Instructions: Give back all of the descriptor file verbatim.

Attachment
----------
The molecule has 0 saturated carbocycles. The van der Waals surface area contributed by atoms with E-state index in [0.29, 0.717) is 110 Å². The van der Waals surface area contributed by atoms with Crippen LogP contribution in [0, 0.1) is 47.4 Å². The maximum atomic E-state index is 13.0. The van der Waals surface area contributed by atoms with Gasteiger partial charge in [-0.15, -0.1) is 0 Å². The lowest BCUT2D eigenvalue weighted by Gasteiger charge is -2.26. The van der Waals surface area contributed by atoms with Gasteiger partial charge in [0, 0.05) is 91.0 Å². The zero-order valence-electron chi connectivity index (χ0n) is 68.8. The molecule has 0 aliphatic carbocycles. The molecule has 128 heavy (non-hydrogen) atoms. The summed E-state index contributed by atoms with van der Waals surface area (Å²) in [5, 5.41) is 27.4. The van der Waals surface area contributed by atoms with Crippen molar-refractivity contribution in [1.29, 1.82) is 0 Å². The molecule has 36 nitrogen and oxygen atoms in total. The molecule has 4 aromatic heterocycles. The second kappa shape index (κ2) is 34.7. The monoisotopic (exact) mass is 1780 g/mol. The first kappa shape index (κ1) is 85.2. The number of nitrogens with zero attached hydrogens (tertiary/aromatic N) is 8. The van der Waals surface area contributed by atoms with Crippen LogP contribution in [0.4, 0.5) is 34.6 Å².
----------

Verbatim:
The molecule has 0 saturated carbocycles. The van der Waals surface area contributed by atoms with E-state index in [0.29, 0.717) is 110 Å². The van der Waals surface area contributed by atoms with Crippen LogP contribution in [0, 0.1) is 47.4 Å². The maximum atomic E-state index is 13.0. The van der Waals surface area contributed by atoms with Gasteiger partial charge in [-0.15, -0.1) is 0 Å². The lowest BCUT2D eigenvalue weighted by Gasteiger charge is -2.26. The van der Waals surface area contributed by atoms with Gasteiger partial charge in [0, 0.05) is 91.0 Å². The zero-order valence-electron chi connectivity index (χ0n) is 68.8. The molecule has 0 aliphatic carbocycles. The molecule has 128 heavy (non-hydrogen) atoms. The summed E-state index contributed by atoms with van der Waals surface area (Å²) in [5, 5.41) is 27.4. The van der Waals surface area contributed by atoms with Crippen molar-refractivity contribution in [1.29, 1.82) is 0 Å². The molecule has 36 nitrogen and oxygen atoms in total. The molecule has 4 aromatic heterocycles. The second kappa shape index (κ2) is 34.7. The monoisotopic (exact) mass is 1780 g/mol. The first kappa shape index (κ1) is 85.2. The number of nitrogens with zero attached hydrogens (tertiary/aromatic N) is 8. The van der Waals surface area contributed by atoms with Crippen LogP contribution in [0.4, 0.5) is 34.6 Å².